Explaining Types Of Paint Brushes And Rollers May 05 , 2017


There are two general types of paint brushes - natural hair bristles and synthetic bristles such as nylon or polyester.


When applying any type of latex base coatings, use synthetic bristles. Synthetic brushes will hold their shape and proper stiffness. Top Quality polyester brushes may be more expensive, but are well worth the cost. Properly cleaned and stored, they can be successfully re-used over and over again.


To clean your synthetic brushes after using latex paint, wash with soap and warm water, rinse well and allow to dry thoroughly before storing.


For alkyd or oil based paints you can use either natural bristles or synthetic bristle brushes. Good quality natural bristle brushes will give you the best results when painting with enamels or any oil or alkyd top coat.


After use with oil based paints, you will have to use paint thinners or Turpentine to clean your brush. There are also commercial paint brush cleaners available.


When selecting any paint brush, try this simple test before purchasing. Pull on the bristles, if more than 2 or 3 bristles can be pulled out of the brush, it is probably not made from good construction. Remember a good brush will make your job easier.


No matter what type of painting you are doing you will want to match the size and shape of the brush to the job.


For large exterior surfaces, use a 4" wide flat brush with a 3/4" to 1" thickness.


For Interior walls and ceilings, use a brush between 3" and 4" wide.


To cut in at corners on either interior or exterior walls, use a 2" wide brush with tapered edges.


Exterior and interior wood work and mouldings are most easily painted using brushes between 1" and 2.5" wide.


1" and 2.5" wide angle sash brushes will make painting interior and exterior window frames much easier.

For Painting large surfaces quickly and easily, you can't beat a roller - but don't buy just any roller. It is important to match the roller to the job at hand.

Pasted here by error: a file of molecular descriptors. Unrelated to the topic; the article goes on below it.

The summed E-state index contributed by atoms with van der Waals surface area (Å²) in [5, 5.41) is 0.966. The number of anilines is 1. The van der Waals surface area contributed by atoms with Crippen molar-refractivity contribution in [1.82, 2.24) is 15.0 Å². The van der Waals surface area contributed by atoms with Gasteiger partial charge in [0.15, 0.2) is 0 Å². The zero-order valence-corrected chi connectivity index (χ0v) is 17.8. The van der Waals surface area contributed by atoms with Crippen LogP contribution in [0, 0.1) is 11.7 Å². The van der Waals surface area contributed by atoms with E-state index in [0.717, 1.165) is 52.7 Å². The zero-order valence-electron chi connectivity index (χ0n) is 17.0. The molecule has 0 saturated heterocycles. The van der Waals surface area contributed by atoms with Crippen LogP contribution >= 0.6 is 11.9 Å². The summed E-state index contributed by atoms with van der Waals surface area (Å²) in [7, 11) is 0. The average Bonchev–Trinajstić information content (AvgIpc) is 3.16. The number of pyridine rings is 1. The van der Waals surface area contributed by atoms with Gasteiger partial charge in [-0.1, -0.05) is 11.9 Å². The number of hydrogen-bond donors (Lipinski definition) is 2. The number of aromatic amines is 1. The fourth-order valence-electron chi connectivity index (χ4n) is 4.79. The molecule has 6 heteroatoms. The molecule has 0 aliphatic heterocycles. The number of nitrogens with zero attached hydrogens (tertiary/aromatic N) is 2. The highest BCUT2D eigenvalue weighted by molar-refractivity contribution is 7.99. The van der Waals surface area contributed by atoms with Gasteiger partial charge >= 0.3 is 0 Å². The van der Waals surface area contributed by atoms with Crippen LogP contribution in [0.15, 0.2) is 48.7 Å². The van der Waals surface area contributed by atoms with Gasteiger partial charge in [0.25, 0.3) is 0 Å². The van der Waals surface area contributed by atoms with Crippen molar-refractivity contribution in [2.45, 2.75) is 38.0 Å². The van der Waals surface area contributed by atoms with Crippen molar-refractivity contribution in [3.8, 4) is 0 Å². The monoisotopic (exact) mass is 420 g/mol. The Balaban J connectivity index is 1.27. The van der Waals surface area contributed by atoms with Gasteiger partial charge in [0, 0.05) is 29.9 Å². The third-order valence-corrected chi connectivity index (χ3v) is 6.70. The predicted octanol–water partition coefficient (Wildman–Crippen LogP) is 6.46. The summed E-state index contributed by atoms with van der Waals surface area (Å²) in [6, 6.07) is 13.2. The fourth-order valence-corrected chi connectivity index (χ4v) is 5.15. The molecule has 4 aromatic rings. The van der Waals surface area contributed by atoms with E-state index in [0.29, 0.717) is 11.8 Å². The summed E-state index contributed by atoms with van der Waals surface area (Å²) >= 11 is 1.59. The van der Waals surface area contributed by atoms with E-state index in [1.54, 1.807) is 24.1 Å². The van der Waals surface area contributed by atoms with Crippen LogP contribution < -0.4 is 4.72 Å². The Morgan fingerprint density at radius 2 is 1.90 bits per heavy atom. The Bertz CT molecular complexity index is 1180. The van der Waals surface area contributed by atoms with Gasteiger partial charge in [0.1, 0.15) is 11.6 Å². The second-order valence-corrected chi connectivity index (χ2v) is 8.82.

Rollers are generally purchased as part of a set - the other part being a sloping metal or plastic tray to hold the paint. The roller cover, which is replaceable, may be of any variety of materials, suited for different purposes.


Lambs wool covers are fine for use with oil based paints, but they should not be used with latex water based paints. Water causes the wool to mat, and tufts can pull off the roller, making it less than useless. Mohair covers can be used with any type of paint, and give a smooth finish to walls and ceilings. Synthetic fibres - nylon, rayon, polyester, dacron, orlon - are also used for roller covers, and will work with all types of paint. Where a stipple finish is desired, slit foam rollers will do the job.


Roller cover nap length range from 1/16 inch to 1 1/2 inches, and this too must be considered when matching the roller to the job. Generally speaking, the smoother the surface to be covered, the shorter the nap required. Short nap covers are best for applying paint to plaster, wallboard and smooth ceilings. For rougher surfaces such a textured paneling, a medium nap is preferred. Long nap covers are used for cinder block, stucco, brick and similar surfaces. Foam slit rollers are what I recommend for textured ceilings.


The type of paint used is also a factor in nap selection. Short nap covers should always be used with semi-gloss or gloss paints - they will produce the smooth, shiny finish desired with these paints. Longer naps can be used with flat, eggshell, satin finishes since these will not show the fine lint specks that may be left on the surface by the roller.


For the large area of wall and ceiling, choose a roller either 7 or 9 inches wide. Many rollers have handles that can be fitted with extensions, making it possible to paint ceilings without a ladder. This is also a back saver when painting or refinishing a floor.


Smaller size rollers are also available. A 3 inch model is about right for cutting in at the ceiling and window frames, and for doing woodwork and trim. Corner rollers are designed to paint both sides of an inside and outside corner at the same time, you can paint round spindles as well.


As with anything else, you get what you pay for and the results are likely to show it. The best roller and quality covers are not that much more expensive than the bottom-of-the-line version, and will probably spare you a lot of aggravation.


It's Just That Easy!


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